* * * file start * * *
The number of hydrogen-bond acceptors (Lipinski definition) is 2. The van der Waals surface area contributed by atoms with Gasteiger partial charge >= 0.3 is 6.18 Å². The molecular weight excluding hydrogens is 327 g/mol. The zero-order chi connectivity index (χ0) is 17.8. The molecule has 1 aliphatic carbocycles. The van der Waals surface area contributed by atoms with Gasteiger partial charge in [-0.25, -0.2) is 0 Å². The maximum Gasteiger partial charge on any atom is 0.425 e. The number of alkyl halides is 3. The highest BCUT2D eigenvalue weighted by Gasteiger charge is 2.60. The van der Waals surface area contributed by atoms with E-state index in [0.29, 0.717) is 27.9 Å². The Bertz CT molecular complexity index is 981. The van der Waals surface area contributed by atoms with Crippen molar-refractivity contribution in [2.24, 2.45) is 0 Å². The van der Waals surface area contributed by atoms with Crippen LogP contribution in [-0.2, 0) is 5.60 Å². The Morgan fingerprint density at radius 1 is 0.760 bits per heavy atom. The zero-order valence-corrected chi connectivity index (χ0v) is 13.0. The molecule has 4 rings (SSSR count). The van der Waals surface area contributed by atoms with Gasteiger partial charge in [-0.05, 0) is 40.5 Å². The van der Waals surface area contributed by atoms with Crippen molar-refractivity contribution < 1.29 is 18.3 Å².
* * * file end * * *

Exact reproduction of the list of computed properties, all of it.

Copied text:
The number of hydrogen-bond acceptors (Lipinski definition) is 2. The van der Waals surface area contributed by atoms with Gasteiger partial charge >= 0.3 is 6.18 Å². The molecular weight excluding hydrogens is 327 g/mol. The zero-order chi connectivity index (χ0) is 17.8. The molecule has 1 aliphatic carbocycles. The van der Waals surface area contributed by atoms with Gasteiger partial charge in [-0.25, -0.2) is 0 Å². The maximum Gasteiger partial charge on any atom is 0.425 e. The number of alkyl halides is 3. The highest BCUT2D eigenvalue weighted by Gasteiger charge is 2.60. The van der Waals surface area contributed by atoms with E-state index in [0.29, 0.717) is 27.9 Å². The Bertz CT molecular complexity index is 981. The van der Waals surface area contributed by atoms with Crippen molar-refractivity contribution in [2.24, 2.45) is 0 Å². The van der Waals surface area contributed by atoms with Crippen LogP contribution in [-0.2, 0) is 5.60 Å². The Morgan fingerprint density at radius 1 is 0.760 bits per heavy atom. The zero-order valence-corrected chi connectivity index (χ0v) is 13.0. The molecule has 4 rings (SSSR count). The van der Waals surface area contributed by atoms with Gasteiger partial charge in [-0.05, 0) is 40.5 Å². The van der Waals surface area contributed by atoms with Crippen molar-refractivity contribution < 1.29 is 18.3 Å².